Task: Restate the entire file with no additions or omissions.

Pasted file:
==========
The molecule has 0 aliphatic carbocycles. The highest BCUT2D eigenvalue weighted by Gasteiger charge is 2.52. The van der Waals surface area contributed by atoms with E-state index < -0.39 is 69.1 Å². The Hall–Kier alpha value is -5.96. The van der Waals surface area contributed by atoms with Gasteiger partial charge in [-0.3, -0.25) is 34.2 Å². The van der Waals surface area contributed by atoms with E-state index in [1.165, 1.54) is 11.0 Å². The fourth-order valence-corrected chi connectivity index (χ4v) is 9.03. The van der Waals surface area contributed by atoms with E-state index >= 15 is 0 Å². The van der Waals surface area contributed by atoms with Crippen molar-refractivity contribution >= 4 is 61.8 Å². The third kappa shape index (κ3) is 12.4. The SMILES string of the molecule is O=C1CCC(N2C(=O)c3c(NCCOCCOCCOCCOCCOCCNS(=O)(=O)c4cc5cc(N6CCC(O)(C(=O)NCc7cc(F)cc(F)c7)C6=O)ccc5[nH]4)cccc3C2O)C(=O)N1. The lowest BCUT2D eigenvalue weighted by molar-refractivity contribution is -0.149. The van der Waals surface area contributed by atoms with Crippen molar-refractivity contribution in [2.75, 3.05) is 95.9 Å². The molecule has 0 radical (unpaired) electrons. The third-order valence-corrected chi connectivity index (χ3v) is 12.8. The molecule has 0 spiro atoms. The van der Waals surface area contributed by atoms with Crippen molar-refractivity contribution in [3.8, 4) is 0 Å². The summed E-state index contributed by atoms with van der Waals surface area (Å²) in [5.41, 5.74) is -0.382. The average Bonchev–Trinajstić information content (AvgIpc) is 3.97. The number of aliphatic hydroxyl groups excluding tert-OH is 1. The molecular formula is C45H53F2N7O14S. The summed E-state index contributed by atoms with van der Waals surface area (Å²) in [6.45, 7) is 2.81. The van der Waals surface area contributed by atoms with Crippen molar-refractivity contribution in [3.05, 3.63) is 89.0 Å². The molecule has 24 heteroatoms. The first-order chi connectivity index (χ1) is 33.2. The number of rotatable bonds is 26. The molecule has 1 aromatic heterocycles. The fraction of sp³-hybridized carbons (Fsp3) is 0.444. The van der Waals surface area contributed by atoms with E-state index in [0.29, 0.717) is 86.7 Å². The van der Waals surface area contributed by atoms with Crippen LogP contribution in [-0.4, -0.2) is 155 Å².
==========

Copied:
The molecule has 0 aliphatic carbocycles. The highest BCUT2D eigenvalue weighted by Gasteiger charge is 2.52. The van der Waals surface area contributed by atoms with E-state index < -0.39 is 69.1 Å². The Hall–Kier alpha value is -5.96. The van der Waals surface area contributed by atoms with Gasteiger partial charge in [-0.3, -0.25) is 34.2 Å². The van der Waals surface area contributed by atoms with E-state index in [1.165, 1.54) is 11.0 Å². The fourth-order valence-corrected chi connectivity index (χ4v) is 9.03. The van der Waals surface area contributed by atoms with E-state index >= 15 is 0 Å². The van der Waals surface area contributed by atoms with Crippen molar-refractivity contribution >= 4 is 61.8 Å². The third kappa shape index (κ3) is 12.4. The SMILES string of the molecule is O=C1CCC(N2C(=O)c3c(NCCOCCOCCOCCOCCOCCNS(=O)(=O)c4cc5cc(N6CCC(O)(C(=O)NCc7cc(F)cc(F)c7)C6=O)ccc5[nH]4)cccc3C2O)C(=O)N1. The lowest BCUT2D eigenvalue weighted by molar-refractivity contribution is -0.149. The van der Waals surface area contributed by atoms with Crippen molar-refractivity contribution in [2.75, 3.05) is 95.9 Å². The molecule has 0 radical (unpaired) electrons. The third-order valence-corrected chi connectivity index (χ3v) is 12.8. The molecule has 0 spiro atoms. The van der Waals surface area contributed by atoms with Crippen molar-refractivity contribution in [3.8, 4) is 0 Å². The summed E-state index contributed by atoms with van der Waals surface area (Å²) in [5.41, 5.74) is -0.382. The average Bonchev–Trinajstić information content (AvgIpc) is 3.97. The number of aliphatic hydroxyl groups excluding tert-OH is 1. The molecular formula is C45H53F2N7O14S. The summed E-state index contributed by atoms with van der Waals surface area (Å²) in [6.45, 7) is 2.81. The van der Waals surface area contributed by atoms with Crippen molar-refractivity contribution in [3.05, 3.63) is 89.0 Å². The molecule has 24 heteroatoms. The first-order chi connectivity index (χ1) is 33.2. The number of rotatable bonds is 26. The molecule has 1 aromatic heterocycles. The fraction of sp³-hybridized carbons (Fsp3) is 0.444. The van der Waals surface area contributed by atoms with E-state index in [0.29, 0.717) is 86.7 Å². The van der Waals surface area contributed by atoms with Crippen LogP contribution in [-0.4, -0.2) is 155 Å².